It’s All Relative

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Frayda Bluestein

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When it’s filing season for people seeking city or county offices, questions often arise about who can run. Can the spouse of a current board member run? What about the spouse of a current employee? How about the adult child of a sitting board member? These questions imply that there may be some type of conflict of interest when people who have close family or other relationships work for or serve the same unit of government.

Elected Board Members

North Carolina statutes governing cities and counties do not include general provisions about relatives or spouses in public employment or board service. If a sheriff or register of deeds appoints a relative by blood (of nearer kinship than first cousin) or marriage, G.S. 153A-103 requires the county commissioners to approve the appointment.  Some local governments may also have locally adopted policies regarding hiring or supervision of close relatives or spouses.

While local governments have authority to address this in the hiring process, they do not have authority to restrict who may run for office. As my colleague Bob Joyce pointed out in his blog post, the qualifications for elected office are set in the state constitution, and North Carolina case law makes clear that neither a local government nor the state legislature has any authority to limit or modify them.

So it’s perfectly legal for spouses, relatives, and others who have close relationships of any other kind to stand for and serve in office together. Voters may have issues with this, but they can weigh in at the polls.


There can be a legal conflict of interest when an employee, or a relative or spouse of an employee runs for office. This arises only if there is some financial relationship as well as a familial one. As discussed in my  blog post here, North Carolina law (G.S. 14-234) makes it a misdemeanor for an employee or board member to derive a direct benefit from a contract with the unit of government he or she serves. So an employee who runs for office and gets elected, may have to choose between continued employment and board service. (Read the blog post to learn about a few exceptions that may apply.)

If a relative of an employee gets elected, there is no legal conflict unless the employee and the relative have a financial relationship such that the board member benefits from the employee’s contract of employment. That will rarely be the case.

The situation is different for spouses of employees. The criminal conflict of interest statute cited above prohibits contracts that directly benefit a public employee or official, or their spouse. A specific exception in the statute, however, exempts contracts between public agencies and the spouse of a public officer.  G.S. 14-234(b)(3). So it’s legal for the spouse of an employee to run for and serve on the governing board, and the employee doesn’t have to quit his or her job.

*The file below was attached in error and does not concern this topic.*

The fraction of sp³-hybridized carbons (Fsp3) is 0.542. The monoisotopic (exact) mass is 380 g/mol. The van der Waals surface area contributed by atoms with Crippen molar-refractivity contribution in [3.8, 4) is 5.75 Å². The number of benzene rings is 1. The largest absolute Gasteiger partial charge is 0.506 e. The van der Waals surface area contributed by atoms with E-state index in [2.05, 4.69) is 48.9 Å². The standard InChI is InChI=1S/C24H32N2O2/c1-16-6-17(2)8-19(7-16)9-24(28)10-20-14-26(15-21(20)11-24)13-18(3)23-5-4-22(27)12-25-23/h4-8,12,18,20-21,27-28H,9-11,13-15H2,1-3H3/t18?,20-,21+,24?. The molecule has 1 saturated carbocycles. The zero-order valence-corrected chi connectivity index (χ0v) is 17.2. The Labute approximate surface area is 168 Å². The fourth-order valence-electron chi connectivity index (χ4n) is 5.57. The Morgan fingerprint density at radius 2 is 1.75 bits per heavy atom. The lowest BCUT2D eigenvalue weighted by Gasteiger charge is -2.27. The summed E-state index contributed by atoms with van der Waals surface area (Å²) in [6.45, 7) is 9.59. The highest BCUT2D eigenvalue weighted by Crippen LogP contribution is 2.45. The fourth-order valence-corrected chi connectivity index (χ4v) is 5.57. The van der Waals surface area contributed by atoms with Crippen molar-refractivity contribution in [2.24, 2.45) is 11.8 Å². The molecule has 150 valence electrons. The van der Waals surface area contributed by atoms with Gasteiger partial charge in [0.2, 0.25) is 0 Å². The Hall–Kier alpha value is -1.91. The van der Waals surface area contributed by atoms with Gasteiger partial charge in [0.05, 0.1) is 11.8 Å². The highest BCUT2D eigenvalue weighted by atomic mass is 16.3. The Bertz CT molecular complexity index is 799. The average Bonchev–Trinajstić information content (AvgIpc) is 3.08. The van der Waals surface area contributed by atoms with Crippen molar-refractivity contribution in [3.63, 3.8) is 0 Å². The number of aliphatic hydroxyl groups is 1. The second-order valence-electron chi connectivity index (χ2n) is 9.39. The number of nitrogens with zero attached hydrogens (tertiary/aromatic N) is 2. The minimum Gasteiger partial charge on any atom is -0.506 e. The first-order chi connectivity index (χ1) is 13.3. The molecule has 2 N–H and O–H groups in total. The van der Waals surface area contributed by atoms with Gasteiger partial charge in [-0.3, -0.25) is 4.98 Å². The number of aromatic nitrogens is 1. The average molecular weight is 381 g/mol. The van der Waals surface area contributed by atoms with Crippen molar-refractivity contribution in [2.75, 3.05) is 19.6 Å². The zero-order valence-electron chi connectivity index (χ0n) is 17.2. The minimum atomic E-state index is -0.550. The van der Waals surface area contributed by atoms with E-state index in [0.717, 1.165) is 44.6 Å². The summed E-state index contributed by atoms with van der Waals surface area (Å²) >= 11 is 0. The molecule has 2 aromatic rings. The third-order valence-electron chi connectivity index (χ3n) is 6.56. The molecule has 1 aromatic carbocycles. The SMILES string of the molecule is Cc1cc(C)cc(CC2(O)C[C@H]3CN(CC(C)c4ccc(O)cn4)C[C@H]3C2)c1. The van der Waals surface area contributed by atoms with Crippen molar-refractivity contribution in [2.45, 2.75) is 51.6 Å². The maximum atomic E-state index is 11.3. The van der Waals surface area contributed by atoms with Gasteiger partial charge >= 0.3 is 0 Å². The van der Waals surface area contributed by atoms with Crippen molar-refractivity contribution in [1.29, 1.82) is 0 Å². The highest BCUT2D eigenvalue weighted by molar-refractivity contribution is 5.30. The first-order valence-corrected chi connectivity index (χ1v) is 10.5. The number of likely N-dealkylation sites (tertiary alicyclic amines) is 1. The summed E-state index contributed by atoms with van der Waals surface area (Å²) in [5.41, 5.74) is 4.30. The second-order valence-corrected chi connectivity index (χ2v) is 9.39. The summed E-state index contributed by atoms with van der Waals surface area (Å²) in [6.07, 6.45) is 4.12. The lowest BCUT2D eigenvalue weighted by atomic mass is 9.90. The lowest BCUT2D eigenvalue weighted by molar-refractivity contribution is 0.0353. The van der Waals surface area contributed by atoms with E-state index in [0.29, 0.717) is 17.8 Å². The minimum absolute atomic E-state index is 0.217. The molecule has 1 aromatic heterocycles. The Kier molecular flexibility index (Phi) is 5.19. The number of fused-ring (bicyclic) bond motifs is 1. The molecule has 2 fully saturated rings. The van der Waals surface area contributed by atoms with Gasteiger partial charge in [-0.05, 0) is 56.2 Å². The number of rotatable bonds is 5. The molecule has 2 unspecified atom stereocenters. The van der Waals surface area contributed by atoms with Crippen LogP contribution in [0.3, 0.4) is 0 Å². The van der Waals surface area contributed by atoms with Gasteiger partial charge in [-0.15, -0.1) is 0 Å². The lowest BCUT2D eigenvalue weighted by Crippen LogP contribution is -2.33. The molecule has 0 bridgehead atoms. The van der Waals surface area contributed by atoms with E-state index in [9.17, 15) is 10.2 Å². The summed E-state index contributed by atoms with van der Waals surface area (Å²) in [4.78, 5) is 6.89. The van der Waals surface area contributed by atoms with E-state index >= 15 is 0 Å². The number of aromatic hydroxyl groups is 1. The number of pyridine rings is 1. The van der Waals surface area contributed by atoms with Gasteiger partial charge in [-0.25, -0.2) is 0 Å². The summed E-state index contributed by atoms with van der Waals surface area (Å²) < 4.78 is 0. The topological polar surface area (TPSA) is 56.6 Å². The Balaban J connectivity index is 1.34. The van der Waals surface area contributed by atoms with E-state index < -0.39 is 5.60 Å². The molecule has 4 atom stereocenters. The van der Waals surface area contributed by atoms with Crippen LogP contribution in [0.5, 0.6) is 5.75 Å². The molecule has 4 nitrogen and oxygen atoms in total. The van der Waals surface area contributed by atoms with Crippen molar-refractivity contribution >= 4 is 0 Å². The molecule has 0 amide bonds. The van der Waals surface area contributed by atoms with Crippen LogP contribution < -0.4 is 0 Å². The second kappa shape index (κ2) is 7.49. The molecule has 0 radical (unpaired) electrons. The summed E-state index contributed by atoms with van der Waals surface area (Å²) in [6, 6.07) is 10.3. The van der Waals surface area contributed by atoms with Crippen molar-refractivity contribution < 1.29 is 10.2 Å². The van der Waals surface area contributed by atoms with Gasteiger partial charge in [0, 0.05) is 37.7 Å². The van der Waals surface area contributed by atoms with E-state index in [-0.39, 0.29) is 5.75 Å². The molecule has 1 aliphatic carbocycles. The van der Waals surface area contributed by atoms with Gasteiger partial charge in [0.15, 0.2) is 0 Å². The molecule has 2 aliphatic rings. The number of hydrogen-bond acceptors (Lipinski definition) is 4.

A board member whose spouse is an employee may have conflicts when it comes to voting.  As noted in a blog post here, statutes governing voting generally impose a duty to vote. Board members may be excused from voting on matters affecting their own financial interests, and must be excused from voting on quasi-judicial matters if financial interests or close personal or business relationships create a bias. Matters involving a board member’s spouse could create a basis for excusing the board member from voting for either or both of these reasons.

Appointed Board Members

What about appointments to advisory boards? Can the governing board appoint a board member’s spouse or relative to the library board? Can the planning director’s mother serve on the board of adjustment? As in the other situations described above, there is no prohibition on these types of appointments. Local governments may adopt local policies governing board appointments, which could address these issues. In developing policies or making appointments, the board should consider the legal and practical issues that may arise when spouses and close relatives of board members or employees are appointed. As in the previous examples, these relate mostly to voting and contracting situations that involve financial benefit or bias in quasi-judicial decision-making.

Appearance of Conflict or Bias

Questions about relatives and spouses working or serving together reflect concerns about conflicts of interest, objective decision-making in government, and diversity of opportunity for local government employment and service. On the other hand, a local community may miss out on the contributions of talented and dedicated public servants by adopting too stringent a policy about close relations and spouses serving in local government. Boards have authority to make policies balancing these concerns as they relate to employment and board appointment decisions. When it comes to running for office, however, the decision is in the hands of the candidate and the voters.








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